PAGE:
Definition of Pointer in Measurement

  • Thread starter SheikYerbouti
  • Start date
  • Tags
    Definition
In summary, a pointer is a readout on a measuring apparatus that tells you the outcome of an observation. It is subjective, and requires common sense, since there doesn't seem to be an obvious limit as to what can be treated as part of the quantum realm.
  • #1
SheikYerbouti
19
0
Definition of "Pointer"

I am in the process of writing a review-type paper for my intermediate quantum mechanics course. I have chosen to do my paper on the topic of measurement, with a focus on weak measurement. In all of the papers that I am reading, the term "pointer" is thrown around, but I have not seen it clearly defined as all of the papers assume familiarity with the topic. My (vague) understanding of the pointer is that it is coupled with the measured system and, upon measurement, its value will shift by the measured eigenvalue, at least for a projective measurement. However, I am not entirely sure if this is correct and would greatly appreciate elaboration on what the pointer is in the context of measurement.
 
Physics news on Phys.org
  • #2
A 'pointer' is simply some kind of readout that tells you what the outcome of an observation is. The states associated with those outcomes are sometimes called pointer states.

Actually rigorously defining what an observation is in QM is no easy task. It requires decoherence and my suggestion for you is to consult THE textbook on the subject - Decoherence and the Quantum-to-Classical Transition by Schlosshauer
https://www.amazon.com/dp/3540357734/?tag=pfamazon01-20

I have a copy and recommend it VERY highly.

There you will find definitions of all the usual terms, the various parts to the measurement problem, and what decoherence does and does not do in relation to the issue.

A cut down exposition can be found here:
http://philsci-archive.pitt.edu/5439/1/Decoherence_Essay_arXiv_version.pdf

But basically it is along these lines. Decoherence converts a superposition to an improper mixed state. The states it is composed of are the possible outcomes of an observation so these days the idea is to say an observation has occurred just after decoherence. This is a totally quantum process and avoids issues of exactly what counts as a measuring apparatus etc.

What you have are so called pointer observables whose eigenstates are stable with respect to the decoherening effect of the environment. These eigenstates are often called pointer eigenstates and is part of solving the preferred basis issue of the measurement problem.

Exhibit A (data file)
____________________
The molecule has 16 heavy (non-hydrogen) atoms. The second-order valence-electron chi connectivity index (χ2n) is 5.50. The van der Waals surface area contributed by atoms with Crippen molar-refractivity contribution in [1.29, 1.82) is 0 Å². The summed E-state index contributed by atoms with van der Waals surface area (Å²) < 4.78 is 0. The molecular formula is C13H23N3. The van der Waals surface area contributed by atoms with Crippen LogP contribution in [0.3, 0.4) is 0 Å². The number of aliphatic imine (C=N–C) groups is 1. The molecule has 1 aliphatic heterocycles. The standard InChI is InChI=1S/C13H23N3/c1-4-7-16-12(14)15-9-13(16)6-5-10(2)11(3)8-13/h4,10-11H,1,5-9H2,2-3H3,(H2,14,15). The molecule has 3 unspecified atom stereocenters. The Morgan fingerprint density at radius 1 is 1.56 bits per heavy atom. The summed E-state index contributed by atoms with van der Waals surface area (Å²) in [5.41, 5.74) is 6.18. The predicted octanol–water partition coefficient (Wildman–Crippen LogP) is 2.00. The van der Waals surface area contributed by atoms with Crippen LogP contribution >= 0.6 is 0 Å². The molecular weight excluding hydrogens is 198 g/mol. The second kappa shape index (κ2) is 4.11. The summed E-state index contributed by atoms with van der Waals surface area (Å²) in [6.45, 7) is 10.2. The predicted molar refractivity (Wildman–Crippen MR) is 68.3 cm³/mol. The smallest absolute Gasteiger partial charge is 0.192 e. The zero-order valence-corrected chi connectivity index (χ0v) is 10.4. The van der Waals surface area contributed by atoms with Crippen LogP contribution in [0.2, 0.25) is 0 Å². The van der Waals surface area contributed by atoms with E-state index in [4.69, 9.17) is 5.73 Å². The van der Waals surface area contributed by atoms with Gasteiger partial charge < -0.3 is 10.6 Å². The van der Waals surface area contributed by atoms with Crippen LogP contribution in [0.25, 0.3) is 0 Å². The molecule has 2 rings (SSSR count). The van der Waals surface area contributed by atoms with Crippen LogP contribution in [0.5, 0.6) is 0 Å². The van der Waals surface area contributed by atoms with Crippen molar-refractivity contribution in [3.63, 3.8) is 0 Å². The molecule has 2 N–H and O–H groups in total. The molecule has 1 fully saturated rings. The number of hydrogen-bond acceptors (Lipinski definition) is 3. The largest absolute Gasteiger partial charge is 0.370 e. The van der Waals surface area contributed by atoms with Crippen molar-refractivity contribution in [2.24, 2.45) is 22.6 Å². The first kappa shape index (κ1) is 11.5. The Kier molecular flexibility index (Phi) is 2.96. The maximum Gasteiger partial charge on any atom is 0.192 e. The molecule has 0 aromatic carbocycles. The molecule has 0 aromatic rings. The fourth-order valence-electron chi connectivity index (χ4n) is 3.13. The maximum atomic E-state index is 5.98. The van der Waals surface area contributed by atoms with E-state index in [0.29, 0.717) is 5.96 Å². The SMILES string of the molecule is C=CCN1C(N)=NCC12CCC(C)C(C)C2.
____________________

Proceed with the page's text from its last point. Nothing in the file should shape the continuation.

Thanks
Bill
 
Last edited:
  • #3
In the "orthodox" or "shut-up-and-calculate" Copenhagenish view of quantum mechanics, one divides the universe into macroscopic and quantum realms. The measuring apparatus is on the macroscopic side, and the pointer is simply the thing on the measuring apparatus that tells you the result of the measurement. It is subjective, and requires common sense, since there doesn't seem to be an obvious limit as to what can be treated as part of the quantum realm. Within these interpretations, this is the measurement problem. http://www.tau.ac.il/~quantum/Vaidman/IQM/BellAM.pdf

There is a process called decoherence, which although it does not solve the measurement problem, does pick out the "pointer basis", ie. the possible eigenstates into which a system may collapse when a measurement is made on it. http://arxiv.org/abs/quant-ph/0306072
 

Related to Definition of Pointer in Measurement

What is a pointer in measurement?

A pointer in measurement is a device used to indicate the value of a measurement on a scale or dial. It is typically a thin, pointed object that moves across a calibrated scale to show the measurement.

How does a pointer work in measurement?

A pointer in measurement works by being connected to the measuring instrument, such as a scale or gauge. As the instrument measures a quantity, the pointer moves along the scale to indicate the value. This allows for a quick and easy way to read the measurement.

Are there different types of pointers used in measurement?

Yes, there are different types of pointers used in measurement, including mechanical pointers, magnetic pointers, and digital pointers. Each type has its own unique way of indicating the measurement and can be used for different purposes.

What are the advantages of using a pointer in measurement?

Using a pointer in measurement allows for a visual representation of the measurement, making it easier to read and interpret. It also allows for quick and accurate measurements, as the pointer moves in real-time with the measurement.

Are there any limitations to using a pointer in measurement?

One limitation of using a pointer in measurement is that it may not be precise enough for very small measurements. Additionally, the pointer may experience parallax error, where the viewing angle affects the reading. This can be minimized by ensuring the pointer is viewed straight-on.

Similar threads

  • Quantum Physics
Replies
0
Views
14
  • Quantum Physics
Replies
3
Views
1K
Replies
12
Views
849
Replies
1
Views
950
Replies
1
Views
684
  • Quantum Physics
Replies
24
Views
2K
  • Quantum Interpretations and Foundations
2
Replies
35
Views
4K
  • Quantum Physics
Replies
13
Views
831
Replies
2
Views
924
  • Quantum Physics
Replies
3
Views
589
Back
Top